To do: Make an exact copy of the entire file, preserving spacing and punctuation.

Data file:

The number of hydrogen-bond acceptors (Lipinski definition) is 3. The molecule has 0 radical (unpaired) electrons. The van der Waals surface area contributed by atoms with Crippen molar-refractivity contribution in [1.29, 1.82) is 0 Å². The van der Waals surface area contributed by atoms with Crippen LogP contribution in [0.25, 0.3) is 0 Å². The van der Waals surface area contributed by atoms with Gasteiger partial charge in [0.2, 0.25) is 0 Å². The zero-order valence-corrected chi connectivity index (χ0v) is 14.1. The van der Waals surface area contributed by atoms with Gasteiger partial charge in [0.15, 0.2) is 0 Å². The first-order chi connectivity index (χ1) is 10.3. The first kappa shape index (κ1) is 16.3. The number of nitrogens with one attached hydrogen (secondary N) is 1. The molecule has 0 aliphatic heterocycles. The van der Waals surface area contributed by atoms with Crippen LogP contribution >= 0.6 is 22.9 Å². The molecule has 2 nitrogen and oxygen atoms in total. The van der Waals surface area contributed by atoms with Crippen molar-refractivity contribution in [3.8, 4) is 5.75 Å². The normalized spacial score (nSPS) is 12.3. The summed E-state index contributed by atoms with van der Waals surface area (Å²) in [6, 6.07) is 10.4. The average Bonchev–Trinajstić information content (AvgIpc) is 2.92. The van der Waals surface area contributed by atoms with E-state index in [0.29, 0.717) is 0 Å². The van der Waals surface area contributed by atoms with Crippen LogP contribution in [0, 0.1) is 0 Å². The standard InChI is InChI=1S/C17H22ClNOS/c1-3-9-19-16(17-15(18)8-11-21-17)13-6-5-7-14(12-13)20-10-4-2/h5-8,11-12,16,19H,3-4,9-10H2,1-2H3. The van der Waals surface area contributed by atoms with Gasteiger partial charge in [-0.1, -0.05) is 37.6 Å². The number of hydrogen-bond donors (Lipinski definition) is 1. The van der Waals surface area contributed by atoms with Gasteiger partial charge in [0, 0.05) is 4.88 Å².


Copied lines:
The number of hydrogen-bond acceptors (Lipinski definition) is 3. The molecule has 0 radical (unpaired) electrons. The van der Waals surface area contributed by atoms with Crippen molar-refractivity contribution in [1.29, 1.82) is 0 Å². The van der Waals surface area contributed by atoms with Crippen LogP contribution in [0.25, 0.3) is 0 Å². The van der Waals surface area contributed by atoms with Gasteiger partial charge in [0.2, 0.25) is 0 Å². The zero-order valence-corrected chi connectivity index (χ0v) is 14.1. The van der Waals surface area contributed by atoms with Gasteiger partial charge in [0.15, 0.2) is 0 Å². The first-order chi connectivity index (χ1) is 10.3. The first kappa shape index (κ1) is 16.3. The number of nitrogens with one attached hydrogen (secondary N) is 1. The molecule has 0 aliphatic heterocycles. The van der Waals surface area contributed by atoms with Crippen LogP contribution >= 0.6 is 22.9 Å². The molecule has 2 nitrogen and oxygen atoms in total. The van der Waals surface area contributed by atoms with Crippen molar-refractivity contribution in [3.8, 4) is 5.75 Å². The normalized spacial score (nSPS) is 12.3. The summed E-state index contributed by atoms with van der Waals surface area (Å²) in [6, 6.07) is 10.4. The average Bonchev–Trinajstić information content (AvgIpc) is 2.92. The van der Waals surface area contributed by atoms with E-state index in [0.29, 0.717) is 0 Å². The van der Waals surface area contributed by atoms with Crippen LogP contribution in [0, 0.1) is 0 Å². The standard InChI is InChI=1S/C17H22ClNOS/c1-3-9-19-16(17-15(18)8-11-21-17)13-6-5-7-14(12-13)20-10-4-2/h5-8,11-12,16,19H,3-4,9-10H2,1-2H3. The van der Waals surface area contributed by atoms with Gasteiger partial charge in [-0.1, -0.05) is 37.6 Å². The number of hydrogen-bond donors (Lipinski definition) is 1. The van der Waals surface area contributed by atoms with Gasteiger partial charge in [0, 0.05) is 4.88 Å².